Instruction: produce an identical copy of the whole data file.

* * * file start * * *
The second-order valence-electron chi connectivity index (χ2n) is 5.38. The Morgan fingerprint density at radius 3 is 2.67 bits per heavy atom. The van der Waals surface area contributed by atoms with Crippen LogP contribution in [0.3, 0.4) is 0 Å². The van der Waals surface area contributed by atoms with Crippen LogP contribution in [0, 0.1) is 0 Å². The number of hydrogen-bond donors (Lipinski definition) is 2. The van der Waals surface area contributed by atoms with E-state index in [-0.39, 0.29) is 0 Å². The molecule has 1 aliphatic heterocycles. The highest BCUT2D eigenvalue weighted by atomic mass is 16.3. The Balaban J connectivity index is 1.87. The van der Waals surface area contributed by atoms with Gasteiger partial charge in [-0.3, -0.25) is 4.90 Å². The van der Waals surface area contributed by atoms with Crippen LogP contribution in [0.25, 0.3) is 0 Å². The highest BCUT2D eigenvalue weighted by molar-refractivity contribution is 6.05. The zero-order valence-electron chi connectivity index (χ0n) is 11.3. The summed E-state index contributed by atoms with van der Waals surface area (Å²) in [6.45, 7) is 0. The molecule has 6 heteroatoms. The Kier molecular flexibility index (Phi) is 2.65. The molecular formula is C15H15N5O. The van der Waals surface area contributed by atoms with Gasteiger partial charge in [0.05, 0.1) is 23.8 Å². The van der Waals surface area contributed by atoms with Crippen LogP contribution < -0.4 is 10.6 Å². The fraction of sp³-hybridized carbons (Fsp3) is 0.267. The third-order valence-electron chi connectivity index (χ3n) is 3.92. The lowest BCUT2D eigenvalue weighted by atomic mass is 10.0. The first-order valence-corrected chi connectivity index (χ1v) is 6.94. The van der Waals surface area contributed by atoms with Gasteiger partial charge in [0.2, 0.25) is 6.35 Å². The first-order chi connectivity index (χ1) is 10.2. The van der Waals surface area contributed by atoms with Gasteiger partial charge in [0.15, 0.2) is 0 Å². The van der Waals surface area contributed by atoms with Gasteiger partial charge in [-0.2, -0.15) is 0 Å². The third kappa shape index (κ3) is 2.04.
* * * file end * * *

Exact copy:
The second-order valence-electron chi connectivity index (χ2n) is 5.38. The Morgan fingerprint density at radius 3 is 2.67 bits per heavy atom. The van der Waals surface area contributed by atoms with Crippen LogP contribution in [0.3, 0.4) is 0 Å². The van der Waals surface area contributed by atoms with Crippen LogP contribution in [0, 0.1) is 0 Å². The number of hydrogen-bond donors (Lipinski definition) is 2. The van der Waals surface area contributed by atoms with E-state index in [-0.39, 0.29) is 0 Å². The molecule has 1 aliphatic heterocycles. The highest BCUT2D eigenvalue weighted by atomic mass is 16.3. The Balaban J connectivity index is 1.87. The van der Waals surface area contributed by atoms with Gasteiger partial charge in [-0.3, -0.25) is 4.90 Å². The van der Waals surface area contributed by atoms with Crippen LogP contribution in [0.25, 0.3) is 0 Å². The highest BCUT2D eigenvalue weighted by molar-refractivity contribution is 6.05. The zero-order valence-electron chi connectivity index (χ0n) is 11.3. The summed E-state index contributed by atoms with van der Waals surface area (Å²) in [6.45, 7) is 0. The molecule has 6 heteroatoms. The Kier molecular flexibility index (Phi) is 2.65. The molecular formula is C15H15N5O. The van der Waals surface area contributed by atoms with Gasteiger partial charge in [0.05, 0.1) is 23.8 Å². The van der Waals surface area contributed by atoms with Crippen LogP contribution < -0.4 is 10.6 Å². The fraction of sp³-hybridized carbons (Fsp3) is 0.267. The third-order valence-electron chi connectivity index (χ3n) is 3.92. The lowest BCUT2D eigenvalue weighted by atomic mass is 10.0. The first-order valence-corrected chi connectivity index (χ1v) is 6.94. The van der Waals surface area contributed by atoms with Gasteiger partial charge in [0.2, 0.25) is 6.35 Å². The first-order chi connectivity index (χ1) is 10.2. The van der Waals surface area contributed by atoms with Gasteiger partial charge in [0.15, 0.2) is 0 Å². The van der Waals surface area contributed by atoms with Gasteiger partial charge in [-0.2, -0.15) is 0 Å². The third kappa shape index (κ3) is 2.04.